Lighthouse Keepers

Arriving at Forty Mile Point Lighthouse near Rogers City, Michigan was exciting especially since we had never volunteered at a lighthouse before. Of course our duties would be a lot different and easier than those listed above! As guest keepers our job was to inform the public about the history of the lighthouse and other structures on the property as well as work in the gift shop.

We pulled into one of four RV sites, our home for the next six weeks. A fire pit and plenty of wood was available for guest keepers. Lake Huron was right behind us!

Lake Huron, the connecting link to the four Great Lakes was known in the late 1880’s as “The Graveyard of Ships”. Many of its dangerous areas had lighthouses by which mariners could navigate. But an 18 mile section along the west shoreline of the lake from Presque Isle peninsula to the Cheybogan River was in darkness so boats were running blind. Therefore the Federal Lighthouse Board approved plans to build a lighthouse at Forty Mile Point. By 1896, the lighthouse was ready. The lighthouse sits forty miles southeast of Mackinaw Point, hence the name.

The lighthouse established 1896

The crown jewel of the park is the 4th Order Fresnel lens, that can be reached by climbing 53 steps to the top of the tower. It is the only 4th Order Lens still commissioned by the Coast Guard, still beaming a now automated light 3 seconds on/off about 16 miles across the lake.

The keeper’s house attached to the lighthouse tower is a two story duplex. One apartment was for the keeper, the other for the assistant keeper. The apartments are identical; six rooms and a full basement. Each apartment has a door leading to the lighthouse tower. Currently one apartment is occupied by a groundskeeper, the other is a museum and can be toured by visitors.

The first and oldest building on site is the bunkhouse, which was the living quarters of the builders of the lighthouse. It was later used as a barn and is now the gift shop.

Two outhouses and a fog signal building were also built in 1896. Originally the fog signals were steam powered whistles. These were replaced in the 1930’s with air horns. In 2005, replica horns were installed that are sounded by a recording.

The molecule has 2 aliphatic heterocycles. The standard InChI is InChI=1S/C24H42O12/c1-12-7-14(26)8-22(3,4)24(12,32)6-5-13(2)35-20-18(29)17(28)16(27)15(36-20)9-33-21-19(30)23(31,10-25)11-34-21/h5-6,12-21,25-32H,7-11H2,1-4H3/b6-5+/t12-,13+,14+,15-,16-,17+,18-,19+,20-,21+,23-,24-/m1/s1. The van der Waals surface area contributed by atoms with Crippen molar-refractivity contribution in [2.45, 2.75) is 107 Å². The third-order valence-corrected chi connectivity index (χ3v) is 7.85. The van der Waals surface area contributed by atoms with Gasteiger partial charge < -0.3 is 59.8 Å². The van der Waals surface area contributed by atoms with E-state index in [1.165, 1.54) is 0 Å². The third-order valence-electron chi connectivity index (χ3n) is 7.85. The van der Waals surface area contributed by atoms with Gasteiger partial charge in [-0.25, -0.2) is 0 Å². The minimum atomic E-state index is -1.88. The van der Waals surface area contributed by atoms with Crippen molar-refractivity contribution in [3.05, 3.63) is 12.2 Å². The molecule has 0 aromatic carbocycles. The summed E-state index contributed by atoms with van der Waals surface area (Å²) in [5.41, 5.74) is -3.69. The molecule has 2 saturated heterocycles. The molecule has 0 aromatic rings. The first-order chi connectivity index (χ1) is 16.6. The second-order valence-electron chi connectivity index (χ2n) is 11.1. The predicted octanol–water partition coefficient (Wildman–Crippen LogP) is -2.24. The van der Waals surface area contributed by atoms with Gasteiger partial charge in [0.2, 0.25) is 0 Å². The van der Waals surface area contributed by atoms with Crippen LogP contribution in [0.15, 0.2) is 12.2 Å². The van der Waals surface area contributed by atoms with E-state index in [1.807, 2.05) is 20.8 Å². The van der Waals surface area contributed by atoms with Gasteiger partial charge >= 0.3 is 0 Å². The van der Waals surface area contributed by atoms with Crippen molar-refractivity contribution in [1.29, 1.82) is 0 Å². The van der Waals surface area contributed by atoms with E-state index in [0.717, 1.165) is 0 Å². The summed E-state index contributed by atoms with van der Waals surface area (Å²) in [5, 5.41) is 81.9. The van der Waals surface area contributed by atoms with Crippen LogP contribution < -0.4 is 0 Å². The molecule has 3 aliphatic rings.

The pilot house of the Calcite was added to the grounds in the 1990’s. The Calcite built in 1912 was one of the first self-unloading freighters to sail the Great Lakes. It was scrapped in 1961 but the pilot house was saved and restored by volunteers. It is a great hands on venue for kids as they get to ring bells and sound whistles.

The wreck of the Joseph S. Fay sits about 600ft offshore. The Fay was a wooden bulk freighter built in 1871 that ran aground in a storm in 1905 and sank. There was one fatality. A buoy marks the wreck in Lake Huron but a large portion of the starboard side is located on the beach just up the shore from the lighthouse. Visitors can kayak to the wreck or swim and snorkel or scuba dive to explore it.

We share our volunteer duties with other couples and solo volunteers. We man the gift shop, pilot house, keeper’s house and lighthouse lantern room. The buildings are open from 10am- 4pm. At the end of the day the volunteers gather around the campfire or attend the Friday night concert in Rogers City. We enjoy the camaraderie.

When we weren’t working we took it easy. Walking along the beach, kayaking, reading or looking for rocks and watching the freighters passing by.

Our time as guest keepers was a wonderful experience. We learned a lot about Michigan, the Great Lakes, lighthouses of Michigan and the history of freighters on the Great Lakes. Plus we met great people who are new friends. We will definitely be back in the future!

Drone photo by Jim W.

3 thoughts on “Lighthouse Keepers

  1. Thanks for posting a link to this post on Facebook. We knew you’d enjoy northern Michigan and it’s especially cool that you were able to be volunteer light keepers!
    We look forward to seeing you in a couple days as you make your way south through Ohio!

    Like

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